|Review: Circus Maximus - Isolate|
Label: Sensory Records
Year released: 2007
Genre: Progressive Metal
Review online: December 24, 2007
Reviewed by: Larry Griffin
Rated 4.36/5 (87.2%) (25 Votes)
Circus Maximus, following in the paths of their forefathers Dream Theater, Pagan's Mind and Outworld, are apparently the next rising star in the Prog universe - as this release shows them breaking down more walls with the intricacy and complexity of their world-shattering debut, yet also with an added spoonful of hooky, catchy goodness that will reel you in and keep you there for the entire duration of this album. I love when bands do this - to just bust out complex, involving metal songs that keep you interested and never come out of your head after one or two listens. There are thousands of bands with one or the other, but I seem to find it a rarity for a band to possess both at the same time - which Circus Maximus indeed do on Isolate.
That being said, I like this album better than the debut. The debut is surely a great album, and a grower, but it is dwarfed by the more polished production and heightened level of songwriting ability that Isolate packs within. The band sounds tight and memorable here, and there are no lengthly 19 minute epics to get lost in, and no weak spots at all. Surely the debut will grow on you, but this album has everything that one has, with the added bonus of being able to enjoy it immensely the first time you spin it, and that is a huge plus to me, despite what the more avid Prog fans might claim. The choruses here might be pop-sensible at times (see "Abyss" and "Arrival of Love" for the most blatant examples) but they work extremely well, and serve as a delightful ploy to pull you in before crushing you under a wall of sonic pleasure. And fuck, it's just catchy. That is not a crime, nor has it ever been.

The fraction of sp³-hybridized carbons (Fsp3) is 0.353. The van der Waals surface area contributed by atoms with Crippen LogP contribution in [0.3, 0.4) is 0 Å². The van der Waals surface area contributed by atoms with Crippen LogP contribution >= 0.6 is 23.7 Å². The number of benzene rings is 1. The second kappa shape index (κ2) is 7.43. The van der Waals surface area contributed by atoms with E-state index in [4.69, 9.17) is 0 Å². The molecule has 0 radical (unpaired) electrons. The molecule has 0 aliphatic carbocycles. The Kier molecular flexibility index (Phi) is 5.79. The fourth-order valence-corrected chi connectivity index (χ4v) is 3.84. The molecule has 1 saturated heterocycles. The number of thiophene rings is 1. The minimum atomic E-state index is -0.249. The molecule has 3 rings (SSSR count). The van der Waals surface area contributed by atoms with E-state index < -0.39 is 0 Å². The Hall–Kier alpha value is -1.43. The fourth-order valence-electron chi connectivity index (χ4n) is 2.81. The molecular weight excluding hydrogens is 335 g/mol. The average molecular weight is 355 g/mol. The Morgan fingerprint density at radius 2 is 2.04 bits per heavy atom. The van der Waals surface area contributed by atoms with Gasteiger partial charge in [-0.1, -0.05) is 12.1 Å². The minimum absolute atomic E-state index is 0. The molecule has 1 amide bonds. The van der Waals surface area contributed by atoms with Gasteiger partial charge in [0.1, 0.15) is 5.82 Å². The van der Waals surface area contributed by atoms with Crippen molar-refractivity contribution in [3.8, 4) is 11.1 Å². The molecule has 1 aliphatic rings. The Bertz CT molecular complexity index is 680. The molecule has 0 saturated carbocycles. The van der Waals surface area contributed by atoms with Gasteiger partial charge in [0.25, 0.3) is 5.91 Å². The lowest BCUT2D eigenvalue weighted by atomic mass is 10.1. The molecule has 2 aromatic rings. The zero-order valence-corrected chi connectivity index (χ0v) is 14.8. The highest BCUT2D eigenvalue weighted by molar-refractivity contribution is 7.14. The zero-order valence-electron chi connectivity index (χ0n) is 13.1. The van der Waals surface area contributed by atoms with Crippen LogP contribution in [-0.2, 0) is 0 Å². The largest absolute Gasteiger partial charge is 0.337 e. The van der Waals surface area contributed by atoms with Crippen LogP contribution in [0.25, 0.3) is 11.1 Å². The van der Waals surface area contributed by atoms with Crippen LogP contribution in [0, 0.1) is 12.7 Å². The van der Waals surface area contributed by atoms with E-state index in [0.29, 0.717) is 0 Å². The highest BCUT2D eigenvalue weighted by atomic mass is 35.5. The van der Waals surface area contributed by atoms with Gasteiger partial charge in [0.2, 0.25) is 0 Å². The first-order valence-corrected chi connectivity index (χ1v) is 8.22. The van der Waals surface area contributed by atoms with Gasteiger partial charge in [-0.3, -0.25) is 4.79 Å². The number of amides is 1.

For those who don't know, this band is musically the reincarnation of such bands as Dream Theater circa 1991, but there are very distinct shades of Pagan's Mind's majestic outer-space touch making themselves known as well. Just picture a more modern, heavenly sounding Images & Words and you'd get something like what this album sounds like. Michael Erikson's vocals are right in the middle of James LaBrie's charismatic croon and Nils K. Rue's spacey warble, and I have to say his vocals here are a highlight even amongst Isolate's many highlights. The choruses he belts out are infectious and sticky. and they have a very dreamlike, celestial quality to them, shining with a bright, almost visible radiance that will steal your attention even from the luscious, colorful shades of progressive masterpiece on display in the musical department. Almost every vocal line here sparkles with a heavenly shine that serves to endlessly captivate and dazzle the listener with power and emotion to spare. It's a very early Dream Theater-ish quality, and one I have dearly, dearly missed as they don't really do it anymore - one of my favorite components of early Dream Theater's sound. Just pick a song here, and it will - guaranteed! - have some of the best Prog vocal lines you've heard since Images & Words.
Not to say the vocals are the strongest point here, as they are just one of several high points on this grandiose, epic masterpiece. The instrumentation here is nearly flawless, and every song is, as is expected for Progressive Metal, pulled off with a sharp, concise sense of melody and songwriting power reminiscent of a band that has been doing this for years. Heavy, sparkling passages of musical grandeur ("A Darkened Mind") combine with soft, synth-drenched Prog Rock passages ("From Childhood's Hour," "Zero") to make for quite the endearing and pleasant listen, even for the casual metalhead.
This is an album full of standouts. No real weak points at all, and I'd be hard pressed to go searching for one. Circus Maximus are going to be fucking huge. Highly, highly recommended to Prog fans and metalheads in general - this is one of the very best albums of 2007, and I'm not going to be the only one to say so at the end of the year.
|Other related information on the site|
|Review: Havoc (reviewed by Bruno Medeiros)|
Review: Isolate (reviewed by Sargon the Terrible)
Review: The 1st Chapter (reviewed by Christopher Foley)
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